Psychotropic Agents: Part I: Antipsychotics and Antidepressants by M. AckenheilPsychotropic Agents: Part I: Antipsychotics and Antidepressants by M. Ackenheil

Psychotropic Agents: Part I: Antipsychotics and Antidepressants

byM. Ackenheil

Paperback | November 18, 2011

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The volumes on "psychotropic substances" in the Handbook of Experimental Phar­ macology series clearly show that the classical concept of this discipline has become too narrow in recent years. For instance, what substances are psychotropic is determined not by the criteria of the animal trial, i.e. by experimental pharmacology, but by their action on the psy­ che, which in the final analysis is only accessible to us in man. Psychotropic substances force experimental pharmacology (and thus also this Handbook) outside its tradition­ allimits, which have essentially depended on animal studies. The antipsychotics and antidepressants were not discovered in animal ex­ periments, but by chance (or more precisely, by clinical empiricism). Experienced psy­ chiatrists trained in the observation of patients recognised the efficacy of drugs, the beneficial effect of which nobody had dreamed of before: DELAY and DENICKER in the case of chlorpormazine, KLINE in the case of the monoamine oxidase inhibitors and KUHN in the case of imipramine. It was only after these discoveries that the pharma­ cologists developed experimental models of the psychoses in animal experiments. However, even today we still do not know with certainty which of the effects shown in animals is relevant for the clinical effect despite the vast abundance of individual investigations. For many years, this uncertainty led to the testing of antipsychotics (e.g. of the neuroleptic type) in models which actually produced the undesired effects.
Title:Psychotropic Agents: Part I: Antipsychotics and AntidepressantsFormat:PaperbackDimensions:736 pages, 24.4 × 17 × 0.01 inPublished:November 18, 2011Publisher:Springer-Verlag/Sci-Tech/TradeLanguage:English

The following ISBNs are associated with this title:

ISBN - 10:3642675409

ISBN - 13:9783642675409

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Table of Contents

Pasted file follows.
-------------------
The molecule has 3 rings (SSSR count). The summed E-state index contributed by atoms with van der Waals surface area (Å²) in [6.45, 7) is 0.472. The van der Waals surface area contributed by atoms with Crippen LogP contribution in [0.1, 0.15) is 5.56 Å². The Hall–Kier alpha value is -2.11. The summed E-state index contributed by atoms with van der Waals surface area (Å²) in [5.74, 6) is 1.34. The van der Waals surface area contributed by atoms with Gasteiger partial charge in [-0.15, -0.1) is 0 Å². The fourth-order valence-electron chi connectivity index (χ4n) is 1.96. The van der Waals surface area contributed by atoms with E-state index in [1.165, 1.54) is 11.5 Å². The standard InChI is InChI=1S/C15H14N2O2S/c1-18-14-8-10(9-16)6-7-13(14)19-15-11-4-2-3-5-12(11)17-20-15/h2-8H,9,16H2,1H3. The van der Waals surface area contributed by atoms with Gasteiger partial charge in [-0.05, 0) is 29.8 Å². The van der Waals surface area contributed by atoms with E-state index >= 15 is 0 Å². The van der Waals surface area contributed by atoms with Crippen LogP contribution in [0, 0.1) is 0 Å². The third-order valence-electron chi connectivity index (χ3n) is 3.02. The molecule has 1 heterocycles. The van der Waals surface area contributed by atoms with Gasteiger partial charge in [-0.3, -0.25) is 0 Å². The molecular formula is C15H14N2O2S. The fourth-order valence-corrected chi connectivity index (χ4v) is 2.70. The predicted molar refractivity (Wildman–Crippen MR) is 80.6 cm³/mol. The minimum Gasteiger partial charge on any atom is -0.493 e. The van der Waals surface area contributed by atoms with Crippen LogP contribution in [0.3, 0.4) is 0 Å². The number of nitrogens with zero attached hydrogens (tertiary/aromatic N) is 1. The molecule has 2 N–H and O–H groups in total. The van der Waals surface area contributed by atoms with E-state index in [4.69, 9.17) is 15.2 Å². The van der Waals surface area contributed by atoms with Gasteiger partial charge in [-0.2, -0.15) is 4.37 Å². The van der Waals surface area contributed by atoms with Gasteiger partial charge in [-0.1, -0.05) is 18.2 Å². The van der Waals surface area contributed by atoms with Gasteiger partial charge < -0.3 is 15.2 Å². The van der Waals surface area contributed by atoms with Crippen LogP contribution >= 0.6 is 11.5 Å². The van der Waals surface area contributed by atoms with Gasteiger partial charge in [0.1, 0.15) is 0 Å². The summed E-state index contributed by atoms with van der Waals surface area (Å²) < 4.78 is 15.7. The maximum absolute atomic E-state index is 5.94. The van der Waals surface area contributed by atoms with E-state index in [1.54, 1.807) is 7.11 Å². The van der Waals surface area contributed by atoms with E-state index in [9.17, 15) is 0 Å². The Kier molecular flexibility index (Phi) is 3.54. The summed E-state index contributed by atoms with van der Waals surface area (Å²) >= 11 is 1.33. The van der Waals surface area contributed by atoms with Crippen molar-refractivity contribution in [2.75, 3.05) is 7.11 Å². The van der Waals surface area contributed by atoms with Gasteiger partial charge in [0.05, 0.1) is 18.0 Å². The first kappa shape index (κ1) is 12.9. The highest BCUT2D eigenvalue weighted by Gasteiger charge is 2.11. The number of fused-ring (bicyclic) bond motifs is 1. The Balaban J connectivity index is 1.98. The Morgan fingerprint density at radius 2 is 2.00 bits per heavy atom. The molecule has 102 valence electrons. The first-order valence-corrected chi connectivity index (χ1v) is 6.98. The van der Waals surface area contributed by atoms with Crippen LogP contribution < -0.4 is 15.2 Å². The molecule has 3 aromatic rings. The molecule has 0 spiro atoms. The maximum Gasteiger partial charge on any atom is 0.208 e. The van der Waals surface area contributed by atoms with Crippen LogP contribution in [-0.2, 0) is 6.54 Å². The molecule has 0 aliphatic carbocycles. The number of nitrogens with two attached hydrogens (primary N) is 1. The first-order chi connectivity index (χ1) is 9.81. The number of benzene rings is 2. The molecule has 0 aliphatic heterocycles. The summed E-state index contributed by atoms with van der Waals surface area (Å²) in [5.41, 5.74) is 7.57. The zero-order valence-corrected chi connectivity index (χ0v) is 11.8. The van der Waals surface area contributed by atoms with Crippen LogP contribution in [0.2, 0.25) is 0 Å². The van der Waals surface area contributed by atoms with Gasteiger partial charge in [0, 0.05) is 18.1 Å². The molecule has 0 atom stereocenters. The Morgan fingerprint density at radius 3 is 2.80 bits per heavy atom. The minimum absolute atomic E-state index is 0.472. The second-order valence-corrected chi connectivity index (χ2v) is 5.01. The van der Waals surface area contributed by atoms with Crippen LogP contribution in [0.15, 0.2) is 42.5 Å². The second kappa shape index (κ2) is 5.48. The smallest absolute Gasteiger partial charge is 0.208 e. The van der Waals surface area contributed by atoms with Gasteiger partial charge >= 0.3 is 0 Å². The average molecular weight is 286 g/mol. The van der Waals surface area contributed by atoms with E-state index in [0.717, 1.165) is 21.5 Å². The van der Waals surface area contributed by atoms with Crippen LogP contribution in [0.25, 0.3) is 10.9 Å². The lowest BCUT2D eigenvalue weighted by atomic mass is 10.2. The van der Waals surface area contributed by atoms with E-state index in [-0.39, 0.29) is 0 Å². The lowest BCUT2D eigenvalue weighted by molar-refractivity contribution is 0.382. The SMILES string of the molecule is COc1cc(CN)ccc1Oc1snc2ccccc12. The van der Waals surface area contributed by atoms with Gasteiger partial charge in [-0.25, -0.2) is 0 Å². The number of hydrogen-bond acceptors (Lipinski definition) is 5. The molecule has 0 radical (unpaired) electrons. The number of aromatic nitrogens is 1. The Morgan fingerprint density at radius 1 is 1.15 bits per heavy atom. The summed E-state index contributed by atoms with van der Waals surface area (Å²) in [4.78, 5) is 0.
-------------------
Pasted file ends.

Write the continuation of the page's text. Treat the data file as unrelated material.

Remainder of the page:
Antipsychotics: Chemistry (Structure and Effectiveness).- 1 Tricyclic Neuroleptics: Structure-Activity Relationships.- A. Criteria for Neuroleptic Activity.- B. Chemical Classification of the Tricyclic Neuroleptics.- C. Molecular Conformation.- D. Stereospecificity of Action.- E. Nature of the Basic Side Chain.- F. Aromatic Substitution.- G. Nature of the Central Ring.- H. Non-Cataleptogenic Neuroleptics.- I. Conclusion.- References.- 2 Butyrophenones and Diphenylbutylpiperidines.- A. Introduction.- B. Structure-Activity Relationships.- I. Chemistry.- II. Pharmacology.- III. Clinical Aspects.- 1. Butyrophenones.- 2. Diphenylbutylpiperidines.- C. Conclusion.- References.- 3 Centrally Acting Rauwolfia Alkaloids.- A. Introduction and History.- B. Biologic Fate and Mechanisms of Action of Reserpine.- C. Central Actions of Reserpine.- I. Effect of Reserpine on Behavior.- II. Effect of Reserpine on the Motor System.- III. Effects of Reserpine on Bioelectric Signals.- D. Comparison with Other Neuroleptics.- I. General Clinical Effects.- II. Alleged Depression-Inducing Effect of Neuroleptics.- References.- 4 Behavioral Pharmacology of Antipsychotics.- A. Introduction.- B. Basic Aspects and Considerations in Regard to Investigations.- C. Action of Antipsychotics on Spontaneous Behavior.- I. Pattern of Action on Behavior.- II. Locomotion.- III. Immobilization.- IV. Muscle Relaxation and Ptosis.- V. Excitation Conditions.- VI. Aggression.- VII. Reproduction.- VIII. Maternal Behavior.- IX. Feeding Behavior.- X. Prey Catching.- XI. Memory and Learning.- D. Actions of Antipsychotics on Induced Behavioral Patterns.- I. Stimulant-Induced Excitation Patterns.- II. Tryptamine-Induced Convulsion.- III. Withdrawal Syndrome.- IV. Topical Brain Stimulation.- V. Self-Stimulation.- VI. Rotational Model.- VII. Brain Lesions.- E. Side-Effects Following Acute and Chronic Administration and Tolerance Phenomena.- F. Conclusions.- References.- 5 Testing Antipsychotic Drug Effects with Operant Behavioral Techniques.- A. General Advantages of Operant Procedures for the Demonstration of Behavioral Drug Effects.- B. Operant Procedures for Evaluating Antipsychotic Drug Actions.- I. Active Avoidance Tests.- II. Other Operant Procedures.- C. Value of Operant Techniques for Detecting Antipsychotic Drug Effects.- D. Summary.- References.- 6 Stereotyped Behavior and Its Relevance for Testing Neuroleptics.- A. Similarities and Differences Between Endogenous Psychoses and States Induced by Amphetamines in Man or Animals.- I. Amphetamine Psychosis and Endogenous Psychoses.- II. Comparison of Animal and Human Data.- B. Relevance of Stereotypies in Testing Antipsychotic Drugs.- References.- 7 Neurophysiologic Properties of Neuroleptic Agents in Animals.- A. Pre- and Postsynaptic Action of Antipsychotic Drugs.- B. Spinal Neurones and Descending Pathways.- C. Presence of Monoamines in the Brain Stem.- I. Arousal.- II. Analgesia and Nociceptive Reflexes.- III. Seizure Activity.- IV. Vomiting, Swallowing.- D. Nigro-Neostriatal System.- I. DA as a Transmitter.- II. The Neuronal Feedback Loop and Self-Inhibition.- III. Spinal Motor Activity.- E. Mesolimbic System.- F. Locus Coeruleus and Other Brain Stem Nuclei: Ascending Pathways.- G. Cyclic-AMP.- H. Concluding Remarks.- References.- 8 Antipsychotics: Neurophysiological Properties (in Man).- A. Future Prospects.- B. Summary.- References.- 9 Biochemical Effects of Neuroleptic Drugs.- A. Introduction.- B. General Biochemical Features of Neuroleptic Drugs.- C. Effects of Neuroleptic Drugs in Discrete Brain Structures.- I. Extrapyramidal System.- 1. Acetylcholine.- 2. GABA.- 3. Neuroleptic-Induced Feedback Activation of DA Neurons: Possible Role of ACh and GABA.- 4. Effects of Repeated Administration of Neuroleptics.- 5. Functional Correlates of Neuroleptic-Induced Biochemical Alterations.- II. Limbic System.- 1. Acetylcholine.- 2. GABA.- 3. Repeated Administration of Neuroleptics: Effects in Limbic System.- D. Atypical Neuroleptics.- References.- 10 Biochemical Effects (in Men).- A. Introduction.- B. Biochemical Findings in Urine.- C. Biochemical Findings in Blood.- D. Biochemical Findings in CSF.- E. Conclusions.- References.- 11 Toxicology of Antipsychotic Agents.- A. Introduction.- B. Butyrophenones.- I. General.- II. Animals.- 1. Acute Toxicity.- 2. Subchronic Toxicity.- 3. Chronic Toxicity.- 4. Fertility.- 5. Teratology.- 6. Perinatal and Postnatal Toxicity.- III. Human Subject.- 1. Acute Toxicity.- 2. Teratology.- 3. Perinatal and Postnatal Toxicity.- IV. Mutagenic Activity.- V. Discussion of Side-Effects.- C. Phenothiazines.- I. General.- II. Animal.- 1. Acute Toxicity.- 2. Subchronic Toxicity.- 3. Chronic Toxicity.- 4. Fertility.- 5. Teratology.- 6. Perinatal and Postnatal Toxicity.- III. Man.- 1. Acute Toxicity.- 2. Fertility.- 3. Teratology.- 4. Perinatal and Postnatal Toxicity.- IV. Mutagenic Activities.- V. Carcinogenicity.- VI. Physical Dependence.- VII. Discussion of Side-Effects.- D. Reserpine.- I. General.- II. Animals.- 1. Acute Toxicity.- 2. Subchronic Toxicity.- 3. Chronic Toxicity.- 4. Fertility.- 5. Teratology.- 6. Perinatal and Postnatal Toxicity.- III. Man.- 1. Acute Toxicity.- 2. Teratology.- 3. Perinatal and Postnatal Toxicity.- IV. Carcinogenicity.- V. Discussion of Side-Effects.- References.- 12 Clinical Pharmacology (Pharmacokinetics).- A. Introduction.- B. Phenothiazines and Thioxanthenes.- I. Chlorpromazine, Levomepromazine.- 1. Methods for Assessment of Chlorpromazine Concentration in Biological Fluids.- 2. Pharmacokinetics of CPZ in Man.- II. Phenothiazines with Piperidine Side-Chain (Thioridazine, Mesoridazine).- 1. Methods for Assessment of Thioridazine Concentration in Biological Fluids.- 2. Pharmacokinetics of Thioridazine and Mesoridazine in Man.- III. Phenothiazines with Piperazine Side-Chain (Perazine, Butaperazine, Perphenazine, Fluphenazine).- 1. Methods for Assessment of Plasma Concentrations.- 2. Pharmacokinetics of Piperazine Side-Chain Phenothiazines in Man.- IV. Pharmacokinetics of Thioxanthenes in Man.- C. Pharmacokinetics of Clozapine and Loxapine in Man.- D. Pharmacokinetics of Butyrophenones in Man.- References.- 13 Metabolism and Kinetics.- A. Introduction.- B. Phenothiazines and Thioxanthenes.- I. Kinetics in Animals.- 1. Absorption.- 2. Distribution.- 3. Elimination.- II. Extent of Biotransformation in Vivo.- III. Metabolic Pathways.- 1. Reactions at the Ring System.- 2. Reactions at the C-2 Substituent.- 3. Reactions at the N-10 Side Chain.- 4. Combinations of Reactions.- C. Clozapine.- I. Kinetics in Animals.- II. Metabolism.- D. Butyrophenones and Diphenylbutylpiperidine Derivatives.- I. Kinetics in Animals.- II. Metabolism.- E. Reserpine.- References.- 14 Psychometric and Psychophysiological Actions of Antipsychotics in Men.- A. Introduction.- I. Aims of the Review.- B. Methodological Problems in Measuring the Effects of Antipsychotic Drugs on Behavioral and Psychophysiological Parameters.- I. Selection of Indicators.- II. Selection of Situational Conditions.- III. Selection of Subjects.- IV. Time Course of Action.- C. Review of Antipsychotic Drugs on Different Areas of Psychological Functioning.- I. Effects of Antipsychotic Drugs on Perception.- 1. Assessment Approaches.- 2. Determination of Thresholds.- II. Effects of Antipsychotic Drugs on Thinking and Intelligence (Cognitive Processes).- 1. Assessment Approaches.- 2. General Intelligence Tests.- 3. Reasoning.- 4. Word Fluency.- 5. Verbal Thinking.- 6. Conclusions on the Effects of Antipsychotic Drugs on Cognitive Processes.- III. Learning.- 1. Assessment Aproaches.- 2. Verbal Learning.- 3. Classical Conditioning.- 4. Operant Conditioning.- 5. Conclusions Concerning the Effects of Antipsychotic Drugs on Learning.- IV. Memory Processes.- V. Effects of Antipsychotic Drugs on Psychomotor Performance.- 1. Assessment Approaches.- 2. Psychomotor Speed.- 3. Sensorimotor Speed.- 4. Complex Psychomotor and Sensory Coordination.- 5. Finger, Hand, and Arm Dexterity.- 6. Finger and Hand Steadiness.- 7. Precision of Small Movements of Fingers, Hands, and Arms.- 8. Other Types of Psychomotor Abilities.- 9. Conclusions About the Effects of Antipsychotic Drugs on Psychomotor Abilities.- VI. Concentration and Vigilance.- 1. Assessment Approaches.- 2. Vigilance.- 3. Concentration as Measured by Coding Tests (Digit Symbol Test).- 4. Concentration Measured by Continuous Arithmetic Calculations.- 5. Concentration Measured by Cancellation Tests.- 6. Conclusions Concerning the Effects of Antipsychotic Drugs on Concentration and Vigilance.- VII. Effects of Antipsychotic Drugs on Psychophysiological Parameters.- 1. Problems of Psychophysiological Measures.- 2. Measures of Central Nervous System.- 3. Autonomic Nervous System Measures.- VIII. Emotional Processes.- 1. Assessment Approaches.- 2. Emotional Stability.- 3. Anxiety.- IX. Motivational Processes.- 1. Assessment Approaches.- 2. Activation.- 3. Other Motivational Aspects.- References.- 15 Endocrine Effects of Neuroleptics.- A. History.- B. Psychotherapeutic Drugs Affecting the Endocrine System.- I. Phenothiazines.- II. Butyrophenones.- III. Rauwolfia Derivatives.- IV. Benzodiazepines.- V. Barbiturates.- VI. Lithium.- VII. Thalidomide.- VIII. Antidepressants.- IX. Hydroxyzine.- X. Ergot Derivatives.- C. Mechanisms of Endocrine Effects.- I. The Mediator Theory.- II. The Tropin Balance Theory.- III. The Steroid Receptor Theory.- D. Conclusions.- References.- Antidepressants: Chemistry (Structure and Effectiveness).- 16 Chemistry (Structure and Activity).- A. Thymoleptics.- I. Imipramine.- II. Imipramine Analogs.- III. Search for the "Active" Conformation of Imipramine and Its Analogs.- IV. Further Exploration of Structure-Activity Relationships.- V. Compounds Found in Screening.- VI. Search for Compounds with Greater Specificity.- VII. Compounds with a Mechanism of Action Different From that of Imipramine and Its Analogs.- B. Conclusion.- References.- 17 Monoamine Oxidase Inhibitors as Antidepressants.- A. Introduction.- B. Pharmacology - Background.- I. Pharmacology of MAOIs.- II. Function.- III. Structure and Biologic Action.- IV. Mode of Action.- V. MAOIs Used Clinically.- VI. Biochemical Markers - Usefulness in Practice.- VII. Acetylation Phenotype.- C. Evaluation of MAOI Antidepressant Efficacy.- I. Experimental Design Problem.- 1. Spontaneous Remission.- II. Controlled and Open Studies.- III. Time Lapse before Response.- D. Practicum for Clinical Use.- I. How to Select Patients for a MAOI.- II. Patient Compliance.- III. When to Use a Monoamine Oxidase Inhibitor.- IV. Secondary Causes of Depression.- V. Indications for the Monoamine Oxidase Inhibitors.- E. Use in Phobic Anxiety.- F. Achievers' Depression.- I. Posology.- II. Toxicity and Side Effects.- III. Interactions.- 1. With Tricyclic Antidepressants.- 2. With Narcotic Analgesics.- 3. With Insulin.- 4. With Other Prescription Medications.- 5. With Over-the-Counter Medications.- G. Potential for Drug Abuse.- I. Behavioral Toxicity.- H. Management of Overdosage and Side Effects.- I. Summary.- References.- 18 Tricyclic Antidepressants: General Pharmacology.- A. Introduction.- B. Behavioral Effects.- C. Interaction with Other Drugs.- D. Interaction with Biogenic Amines.- E. Amine Uptake Inhibition.- F. Cardiovascular Effects.- G. Concluding Remarks.- References.- 19 Neurophysiological Properties (in Animals).- A. Tricyclic Antidepressants (ADs).- I. Effects of ADs on the Electrical Activity of the Brain.- II. Actions of ADs on the Excitability of the CNS.- III. Action of ADs on the EEG Arousal Response.- IV. Drug-Interaction Studies on ADs.- V. Additional Neurophysiological Studies on the Effects of ADs.- B. Monoamine Oxidase Inhibitors (MAOIs).- I. Effects of MAOIs on the Electric Activity of the Brain.- II. Additional Neurophysiological Results on the Effects of MAOIs.- C. Concluding Remarks.- References.- Supplementary References.- 20 Clinical Neurophysiological Properties of Antidepressants.- A. Introduction.- B. EEG Classification of Psychotropic Drugs.- C. Method of EEG Analysis.- D. EEG Findings in Depression.- E. EEG Findings with Antidepressants.- I. Drugs Commonly Used as Antidepressants.- 1. Tricyclic Antidepressants.- 2. MAO Inhibitors.- 3. Inorganic Salts.- 4. Miscellaneous Antidepressants.- II. Drugs Belonging to Other Classes but Having Some Antidepressant Properties.- 1. Neuroleptics with Antidepressant Properties.- 2. Psychostimulants.- III. Drugs Predicted as Antidepressant Based on their CEEG Profiles.- 1. Drugs Predicted by Animal Pharmacology as Antidepressants, and Confirmed Based on CEEG Profiles.- 2. Drugs Predicted to be Antidepressants by CEEG Alone, But Not by Animal Pharmacology.- F. Summary and Conclusion.- References.- 21a Biochemical Effects of Antidepressants in Animals.- A. Introduction.- B. Monoamine Oxidase Inhibitors.- I. Multiple Forms of MAO and Selective MAO Inhibitors.- II. Physiologic Consequences of MAO Inhibition.- C. Tricyclic Antidepressants and Other Drugs Which Affect Monoaminergic Systems in Brain.- I. Effects of Tricyclic Antidepressants on MAO Activity.- II. Blockade by Tricyclic Antidepressants of the Uptake of Biogenic Amines.- III. Interaction of Tricyclic Antidepressants with Other Drugs.- IV. Effect of Tricyclic Antidepressants Following Their Prolonged Administration on Adaptive Presynaptic Regulation.- V. Miscellaneous Biochemical Effects of Antidepressant Drugs.- D. Effect of Antidepressant Drugs on the Sensitivity of the NE-Receptor-Coupled Cyclic AMP Generating System in the Limbic Forebrain and in Other Structures of the Brain.- References.- 21b Biochemical Effects of Antidepressants in Man.- A. General Introduction.- B. Biochemical Effects of Antidepressants as Reflected in the Urine.- I. Introduction.- II. Effects of Tricyclics and MAO Inhibitors.- III. Discussion.- C. Biochemical Effects of Antidepressants as Reflected in the Blood.- I. Introduction.- II. Effects of Tricyclics and MAO Inhibitors.- III. Discussion.- D. Biochemical Effects of Antidepressants as Reflected in the CSF.- I. Introduction.- II. Effects of Tricyclics, MAO Inhibitors, and Precursors of Biogenic Amines.- III. Discussion.- E. General Discussion.- References.- 21c Drug-Induced Alterations in Animal Behavior as a Tool for the Evaluation of Antidepressants: Correlation with Biochemical Effects.- A. Introduction.- B. Amine-Depleted Animals as a Model for the Study of Antidepressants, Correlations with Biochemical Effects.- I. Parameters Used for the Determination of Antidepressant Effects in Amine-Depleted Animals.- C. Drug-Induced Behaviors Implicating Aminergic Stimulation in the Evaluation of Antidepressants.- I. Behavioral Responses Induced by Indirect Stimulation of Catecholaminergic Receptors.- II. Behavioral Responses Induced by Direct Stimulation of Monoaminergic Receptors.- III. Behavioral Response Related to Serotoninergic Stimulation.- D. Final Conclusion and Remarks.- References.- 22 Toxicology of Antidepressant Drugs.- A. Introduction.- B. Monoamine Oxidase Inhibitor.- I. Animal Toxicity.- 1. General Toxicology.- 2. Interaction Experiments.- II. Intoxication in Man.- 1. Effects of Acute Overdose.- 2. Treatment of Acute MAO Inhibitor Overdose.- 3. Chronic Toxicity of MAO Inhibitors.- C. Tricyclic Antidepressants.- I. Animal Toxicity.- 1. General Toxicology.- 2. Interaction Experiments.- 3. Cardiovascular Effects.- 4. Induction of Myeloid Body Formation.- II. Teratology.- III. Intoxication in Man.- 1. Effects of Acute Overdose.- 2. Treatment of Tricyclic Antidepressant Overdose.- D. Conclusions.- References.- 23 Metabolism of Antidepressants.- A. Introduction.- B. Dibenzazepines.- I. Imipramine and Its Therapeutically Used Metabolites.- II. Derivatives of Imipramine.- 1. Chlorimipramine.- 2. Trimepramine.- 3. Lofepramine.- 4. Ketipramine.- C. Dibenzocycloheptadienes (Amitriptyline, Nortriptyline).- D. Other Antidepressants.- 1. Noxiptiline.- 2. Opipramol.- 3. Protriptyline.- 4. Proheptatriene.- 5. Intriptyline.- 6. Doxepine.- 7. Prothiadene.- 8. Melitracene.- 9. Dimethacrine.- 10. Maprotiline.- 11. Dibenzepine.- 12. Miscellaneous Antidepressants.- References.- 24 Physiological and Psychological Effects of Antidepressants in Man.- A. Introduction.- B. Central Physiological Effects.- C. Peripheral Physiological Effects.- I. Skin Conductance.- II. Finger Tremor.- III. Pupil Diameter.- IV. Cardiovascular Changes.- V. Salivation Rate.- D. Psychological Effects.- E. Conclusions.- References.- 25 Pharmacology and Toxicology of Lithium.- A. Human Data, Animal Data, in Vitro Data.- B. Pharmacokinetics.- C. Renal Elimination and Mechanism of Poisoning.- D. Adverse Effects.- I. Neuromuscular System.- II. Mind.- III. Heart.- IV. Thyroid.- V. Kidneys.- VI. Skin.- VII. Body Weight.- VIII. Edema.- E. Teratogenicity.- F. Lactation.- G. Interaction with Other Drugs.- H. Literature.- References.- 26 Antipsychotics and Experimental Seizure Models.- A. Introduction.- B. Neuroleptics.- I. Tricyclic Compounds.- 1. Clorpromazine.- 2. Other Tricyclic Neuroleptics.- II. Butyrophenos and Diphenylbutylpiperidines.- C. Reserpine.- D. Influence of Neuroleptics and Reserpine on the Effects of Anticonvulsant Drugs.- E. Conclusions.- References.- Author Index.